The “Hi- tech” Girometta award to the founders of Elmec
Clemente Bellerio and Cesare Corti, the men that founded the company Elmec in 1971, have been awarded. A plaque has also been given to Mr Attilio Fontana, the Mayor of Varese.
“They’re entrepreneurs, they’re from Varese, and they’re sportsmen.” These are the reasons why the Bosina family decided to award the golden Girometta for 2016 to the accountant Clemente Bellerio and to the engineer Cesare Corti. In 1971, the two entrepreneurs founded the company Elmec, which has always been at the cutting edge in the technology and IT sectors.
“We really feel honoured to receive this reward,” said Cesare Corti, who recalled, “we’ve always tried to support the training of young people, sport and culture,” with a company that has always been at the cutting edge. In the message read during the ceremony at Palazzo Estense, the two entrepreneurs thanked “our wives, who have always let us concentrate on the company,” and also “our 7 children, who, today, are keeping Elmec going.” A thought was also given to the many employees, who, in these 40 years, have worked with “great professionalism and affection for the job.”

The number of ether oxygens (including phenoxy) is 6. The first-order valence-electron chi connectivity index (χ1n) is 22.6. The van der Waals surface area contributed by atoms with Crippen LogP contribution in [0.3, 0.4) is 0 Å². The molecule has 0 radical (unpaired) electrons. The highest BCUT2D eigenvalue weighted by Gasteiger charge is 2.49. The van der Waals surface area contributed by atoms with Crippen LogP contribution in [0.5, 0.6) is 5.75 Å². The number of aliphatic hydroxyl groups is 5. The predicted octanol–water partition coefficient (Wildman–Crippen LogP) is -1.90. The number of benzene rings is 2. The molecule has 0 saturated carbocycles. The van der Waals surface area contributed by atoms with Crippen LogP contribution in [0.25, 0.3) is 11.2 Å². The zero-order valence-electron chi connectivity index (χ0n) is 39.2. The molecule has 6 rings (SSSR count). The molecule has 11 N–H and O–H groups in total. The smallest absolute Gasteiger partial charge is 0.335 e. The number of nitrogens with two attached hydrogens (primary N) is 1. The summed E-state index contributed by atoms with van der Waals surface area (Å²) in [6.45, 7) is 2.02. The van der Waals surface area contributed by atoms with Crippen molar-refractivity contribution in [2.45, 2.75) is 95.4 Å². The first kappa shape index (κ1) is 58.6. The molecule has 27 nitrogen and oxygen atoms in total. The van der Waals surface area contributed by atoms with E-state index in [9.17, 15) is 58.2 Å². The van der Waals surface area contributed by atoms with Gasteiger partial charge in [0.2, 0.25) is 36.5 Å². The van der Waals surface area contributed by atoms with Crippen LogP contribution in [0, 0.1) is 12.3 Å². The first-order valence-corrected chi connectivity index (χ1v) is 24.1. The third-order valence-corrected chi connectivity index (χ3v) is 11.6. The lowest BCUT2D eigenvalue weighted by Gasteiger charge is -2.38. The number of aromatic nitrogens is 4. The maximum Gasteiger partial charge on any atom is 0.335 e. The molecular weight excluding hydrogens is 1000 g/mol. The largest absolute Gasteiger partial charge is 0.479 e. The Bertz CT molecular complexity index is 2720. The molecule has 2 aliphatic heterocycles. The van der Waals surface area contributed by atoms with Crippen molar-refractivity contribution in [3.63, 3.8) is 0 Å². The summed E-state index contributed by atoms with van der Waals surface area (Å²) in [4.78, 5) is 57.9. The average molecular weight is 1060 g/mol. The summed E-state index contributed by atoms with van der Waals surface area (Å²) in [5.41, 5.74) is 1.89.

The ceremony also provided an opportunity to give other awards and acknowledgements. The Bosina family wanted to give a plaque to the Mayor, Attilio Fontana, on the eve of his tenth anniversary as Mayor. “These days are very important for our town,” the Mayor said, “and Varese is showing its best side.” He mentioned such initiatives as the crowded solidarity dinner, on Saturday evening, which was “a representation of a town that we can really be proud of.”
And Varese can also be proud of the other people awarded in the course of the morning: Aldo Steffenini, a member of the Order of Merit for Labour, and descendant of Galileo Ferraris, the man who invented the rotating magnetic field and who revolutionised the electric engine, and Annarosa Gervasini, the owner of the historic grocer’s shop in Piazza Beccaria, in Varese. “I’m very happy and proud,” she said, “because it takes great passion and perseverance for a shop like mine,” which, despite her age, “I’ve kept going, on my own, for 25 years, out of a sense of service, and because of the friendship with the customers.”
After the ceremony, the traditional parade through the streets in the centre of Varese moved the celebration to the San Vittore Basilica, where the torch that had touched every neighbourhood in the town, during the morning, eventually arrived. Here is the video of our live broadcast of the celebration.